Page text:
World banks continue to try to avert credit crunch

| August 10, 2007 | 0 Comments
World banks continue to try to avert credit crunch

Banks around the world have been pumping money into financial markets, in a desperate attempt to stabilise them against a credit crunch that could lead to recession.

The European Central Bank (ECB) took the lead, with an injection of 95 billion euros, which was soon followed by the US Federal Reserve’s injection of $24 billion.

Asian banks followed, with the Bank of Japan injected a trillion yen, equivalent to around $8.5 billion (£4.2 billion). The Reserve Bank of Australia also pumped in almost A$5 billion, while the central banks for Malaysia, Indonesia and the Philippines began dollar sell-offs in order to support their currencies.

South Korea, one of the biggest holders of US dollar and gold reserves, is also poised to take action as necessary.

The underlying cause is the worsening crisis in the US subprime market, with CDO’s and other bonds based on loan values derived from US mortgage sales continuing to be valued as worthless.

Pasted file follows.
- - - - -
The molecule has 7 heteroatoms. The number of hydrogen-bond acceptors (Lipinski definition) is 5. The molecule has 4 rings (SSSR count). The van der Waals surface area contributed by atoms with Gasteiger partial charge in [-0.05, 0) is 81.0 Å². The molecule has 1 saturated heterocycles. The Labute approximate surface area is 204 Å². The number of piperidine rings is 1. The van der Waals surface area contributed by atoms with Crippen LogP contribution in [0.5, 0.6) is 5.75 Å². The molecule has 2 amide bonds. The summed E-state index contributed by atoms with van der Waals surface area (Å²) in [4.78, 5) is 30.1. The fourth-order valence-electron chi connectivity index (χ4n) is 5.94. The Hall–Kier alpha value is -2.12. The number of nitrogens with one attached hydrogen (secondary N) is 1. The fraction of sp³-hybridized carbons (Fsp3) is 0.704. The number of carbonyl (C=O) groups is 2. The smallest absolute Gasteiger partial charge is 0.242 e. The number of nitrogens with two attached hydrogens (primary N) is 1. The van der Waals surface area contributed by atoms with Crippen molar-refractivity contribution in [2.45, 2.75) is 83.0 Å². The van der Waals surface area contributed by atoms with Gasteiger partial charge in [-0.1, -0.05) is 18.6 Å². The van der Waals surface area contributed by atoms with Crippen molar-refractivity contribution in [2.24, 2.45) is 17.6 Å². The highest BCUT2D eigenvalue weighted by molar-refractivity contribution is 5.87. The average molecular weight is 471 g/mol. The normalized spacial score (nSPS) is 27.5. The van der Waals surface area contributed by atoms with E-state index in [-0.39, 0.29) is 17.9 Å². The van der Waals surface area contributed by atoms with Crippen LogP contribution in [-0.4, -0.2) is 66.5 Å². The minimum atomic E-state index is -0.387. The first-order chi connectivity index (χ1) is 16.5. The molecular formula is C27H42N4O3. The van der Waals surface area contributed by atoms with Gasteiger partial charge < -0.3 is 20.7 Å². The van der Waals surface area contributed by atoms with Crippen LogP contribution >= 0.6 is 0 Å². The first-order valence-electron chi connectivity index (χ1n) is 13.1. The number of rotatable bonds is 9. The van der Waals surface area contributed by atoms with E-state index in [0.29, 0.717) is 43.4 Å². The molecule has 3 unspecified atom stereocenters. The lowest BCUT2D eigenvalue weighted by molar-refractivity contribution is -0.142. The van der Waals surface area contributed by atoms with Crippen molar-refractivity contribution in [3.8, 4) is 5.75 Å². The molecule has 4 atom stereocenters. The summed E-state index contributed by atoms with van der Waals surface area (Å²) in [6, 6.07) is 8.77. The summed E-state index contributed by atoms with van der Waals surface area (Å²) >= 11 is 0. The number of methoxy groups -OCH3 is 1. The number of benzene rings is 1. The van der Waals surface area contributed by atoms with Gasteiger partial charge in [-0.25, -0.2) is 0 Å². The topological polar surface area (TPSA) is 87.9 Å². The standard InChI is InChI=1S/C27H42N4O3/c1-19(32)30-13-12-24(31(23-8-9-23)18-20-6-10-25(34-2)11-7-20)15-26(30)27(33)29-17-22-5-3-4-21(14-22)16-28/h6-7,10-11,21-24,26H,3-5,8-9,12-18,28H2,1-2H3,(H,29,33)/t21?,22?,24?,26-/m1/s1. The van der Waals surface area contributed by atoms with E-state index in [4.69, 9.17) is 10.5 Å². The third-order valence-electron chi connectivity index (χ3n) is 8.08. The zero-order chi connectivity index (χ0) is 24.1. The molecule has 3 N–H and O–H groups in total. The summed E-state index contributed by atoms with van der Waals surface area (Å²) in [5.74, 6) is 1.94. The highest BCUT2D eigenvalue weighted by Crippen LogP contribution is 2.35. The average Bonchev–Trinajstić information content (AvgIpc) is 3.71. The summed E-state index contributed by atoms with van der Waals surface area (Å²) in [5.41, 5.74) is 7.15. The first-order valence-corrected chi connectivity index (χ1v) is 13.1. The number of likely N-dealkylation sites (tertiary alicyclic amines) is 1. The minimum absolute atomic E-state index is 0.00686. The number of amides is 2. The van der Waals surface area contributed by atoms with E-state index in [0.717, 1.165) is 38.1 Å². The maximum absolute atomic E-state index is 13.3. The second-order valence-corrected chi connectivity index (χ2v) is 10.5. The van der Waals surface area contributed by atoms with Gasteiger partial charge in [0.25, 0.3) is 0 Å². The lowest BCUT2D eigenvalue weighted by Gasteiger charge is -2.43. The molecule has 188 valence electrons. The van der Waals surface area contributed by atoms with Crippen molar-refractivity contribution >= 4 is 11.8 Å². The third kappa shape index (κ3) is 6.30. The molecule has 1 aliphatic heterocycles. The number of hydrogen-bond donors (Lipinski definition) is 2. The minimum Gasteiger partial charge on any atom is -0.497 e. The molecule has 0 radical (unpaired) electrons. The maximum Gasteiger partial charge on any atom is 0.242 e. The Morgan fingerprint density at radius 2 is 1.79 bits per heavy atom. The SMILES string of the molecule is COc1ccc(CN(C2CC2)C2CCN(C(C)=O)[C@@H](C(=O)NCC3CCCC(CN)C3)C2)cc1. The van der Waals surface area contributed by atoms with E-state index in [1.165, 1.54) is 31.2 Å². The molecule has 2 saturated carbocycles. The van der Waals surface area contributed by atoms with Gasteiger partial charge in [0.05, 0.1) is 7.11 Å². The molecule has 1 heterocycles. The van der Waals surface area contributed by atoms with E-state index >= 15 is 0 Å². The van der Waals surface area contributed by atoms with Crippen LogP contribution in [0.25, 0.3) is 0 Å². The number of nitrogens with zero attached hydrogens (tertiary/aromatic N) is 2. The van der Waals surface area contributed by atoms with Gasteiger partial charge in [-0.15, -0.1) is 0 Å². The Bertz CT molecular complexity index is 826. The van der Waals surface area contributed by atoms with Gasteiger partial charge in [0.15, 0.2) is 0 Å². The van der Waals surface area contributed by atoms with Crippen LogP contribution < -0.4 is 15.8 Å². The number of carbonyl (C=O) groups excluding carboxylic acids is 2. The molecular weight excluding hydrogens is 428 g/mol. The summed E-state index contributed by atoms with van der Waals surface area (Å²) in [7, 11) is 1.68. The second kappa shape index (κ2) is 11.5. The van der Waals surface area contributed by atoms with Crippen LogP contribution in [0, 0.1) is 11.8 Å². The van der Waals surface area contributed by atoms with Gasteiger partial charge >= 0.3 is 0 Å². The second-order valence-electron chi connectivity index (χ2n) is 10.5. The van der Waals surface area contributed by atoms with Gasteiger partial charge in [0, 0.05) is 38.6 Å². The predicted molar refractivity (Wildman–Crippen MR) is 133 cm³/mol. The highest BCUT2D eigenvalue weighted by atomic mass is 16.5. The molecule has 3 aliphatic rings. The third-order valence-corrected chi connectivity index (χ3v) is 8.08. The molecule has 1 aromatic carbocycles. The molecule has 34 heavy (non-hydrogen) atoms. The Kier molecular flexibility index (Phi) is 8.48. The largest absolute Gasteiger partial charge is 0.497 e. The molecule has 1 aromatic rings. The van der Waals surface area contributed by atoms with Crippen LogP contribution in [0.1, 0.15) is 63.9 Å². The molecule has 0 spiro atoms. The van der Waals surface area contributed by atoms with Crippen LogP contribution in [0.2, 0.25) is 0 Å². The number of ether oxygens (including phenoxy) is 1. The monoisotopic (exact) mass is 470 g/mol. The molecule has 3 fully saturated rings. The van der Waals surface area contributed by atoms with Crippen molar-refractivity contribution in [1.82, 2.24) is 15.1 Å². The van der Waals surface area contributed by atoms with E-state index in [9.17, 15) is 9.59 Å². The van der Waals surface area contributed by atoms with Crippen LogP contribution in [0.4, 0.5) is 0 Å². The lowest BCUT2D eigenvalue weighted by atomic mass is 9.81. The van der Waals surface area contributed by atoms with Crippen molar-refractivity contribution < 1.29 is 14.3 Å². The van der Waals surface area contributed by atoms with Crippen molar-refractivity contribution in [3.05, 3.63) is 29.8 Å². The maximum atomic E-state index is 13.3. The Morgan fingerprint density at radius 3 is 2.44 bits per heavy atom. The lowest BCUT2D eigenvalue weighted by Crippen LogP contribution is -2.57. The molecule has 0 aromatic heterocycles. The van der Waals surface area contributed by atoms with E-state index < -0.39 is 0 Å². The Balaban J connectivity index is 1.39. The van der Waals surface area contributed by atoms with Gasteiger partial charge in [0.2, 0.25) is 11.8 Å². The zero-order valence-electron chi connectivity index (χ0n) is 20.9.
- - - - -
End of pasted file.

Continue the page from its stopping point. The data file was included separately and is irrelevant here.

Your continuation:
French Bank BNP Paribas added fuel to the fire by suspending three investment funds - wiping out 2 billion euros of value - and continuing a trend of effectively destroying funds as worthless rather than attempting to buy back at a fair price.

At the heart of everything is the fear of a credit crunch - where companies will no longer be able to borrow so easily as banks and other lending institutions become risk averse.

The big fear behind the recent banking investments into financial markets is that without easy access to loans, economies around the world may lose much of their momentum, end up facing recession.


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